Over a decade ago, The Holocaust Memorial Museum in the US started the heavy and horrible task of task of documenting all the ghettos, slave labor sites, concentration camps and killing factories that the Nazis set up throughout Europe. The result we face now is shocking: 42,500 Nazi ghettos and camps throughout Europe, in Germany and Nazi-controlled areas from France to Russia between 1933 and 1945. “The numbers are so much higher than what we originally thought,” Hartmut Berghoff, director of the institute, said in an interview after learning of the new data (NYT). “We knew before how horrible life in the camps and ghettos was, but the numbers are unbelievable.” These camps included not only death centers but also thousands of forced labor camps manufacturing war supplies, prisoner-of-war camps, and sites euphemistically named “care” centers, where pregnant women were forced to have abortions or their babies were killed after birth; and brothels, where women were coerced into having sex with German military personnel. The Holocaust was not just something that was part of the WWII, it was its very core and it started long before the war. Then and now we have a choice: pretending not to see evil because we have fear or cannot identify it because we are stuck in old patterns – or to stand up for human dignity of our time.
Today, the vicar at the Swedish Royal Court Michael Bjerkhagen held an excellent sermon in the Chapel of the Royal Palace in Sweden, which was broadcast by Swedish Television. Bjerkhagen is in himself a good example of a modern globalized Swedish citizen, born in Sri Lanka and adopted to Sweden as a child. He spoke about how we identify evil in our time, about fear for love and how easy it is to turn away when human dignity is violated. In a globalized world, evil has no borders: human trafficking, organized crime, diseases that often struck the poorest most. Bjerkhagen also spoke in the sermon about his friend who before retroviral treatments existed, died of AIDS in Sweden. He referred to the Swedish drama also about love beyond all borders “Never dry tears without gloves”, about homosexuality, prejudice, fear of death, a drama that in the autumn 2012 made millions of Swedes cry loudly in their living rooms, when it was broadcasted. Many crying also because they were confronted with their own earlier prejudice.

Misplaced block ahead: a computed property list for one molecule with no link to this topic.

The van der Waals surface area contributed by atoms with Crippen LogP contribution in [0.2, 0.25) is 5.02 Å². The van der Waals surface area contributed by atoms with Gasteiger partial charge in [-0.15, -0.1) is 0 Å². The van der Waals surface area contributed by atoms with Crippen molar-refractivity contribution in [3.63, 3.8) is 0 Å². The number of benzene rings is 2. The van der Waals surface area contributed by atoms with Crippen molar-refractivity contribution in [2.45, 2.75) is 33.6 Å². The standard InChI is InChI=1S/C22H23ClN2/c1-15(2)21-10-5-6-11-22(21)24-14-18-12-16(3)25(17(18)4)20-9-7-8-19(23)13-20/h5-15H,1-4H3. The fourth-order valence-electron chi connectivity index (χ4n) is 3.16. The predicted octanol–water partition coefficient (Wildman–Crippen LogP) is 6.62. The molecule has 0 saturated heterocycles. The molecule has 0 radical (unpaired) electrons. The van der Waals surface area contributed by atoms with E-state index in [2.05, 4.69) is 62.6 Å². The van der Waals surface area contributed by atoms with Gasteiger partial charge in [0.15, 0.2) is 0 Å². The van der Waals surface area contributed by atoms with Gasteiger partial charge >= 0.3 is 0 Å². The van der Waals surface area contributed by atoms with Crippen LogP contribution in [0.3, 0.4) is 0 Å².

But also the possibilities of good deeds are globalized. Yes it could be manifested the traditional way by collecting money for charity. It could also be about highlighting global tendencies, and contributing to the global debate with perspectives that sometimes could be seen as controversial. Freedom of speech and democracy is the foundation to build human dignity upon. But if it just ends up in a mainstream and traditional rhetoric, it does not serve its purpose of securing human dignity in the presence and the future, not just stuck to analysis that was relevant in the past. Love is not just easy but also sometimes controversial.
“There comes a time when one must take a position that is neither safe, nor politic, nor popular, but he must take it because conscience tells him it is right.”
― Martin Luther King, Jr., A Testament of Hope: The Essential Writings and Speeches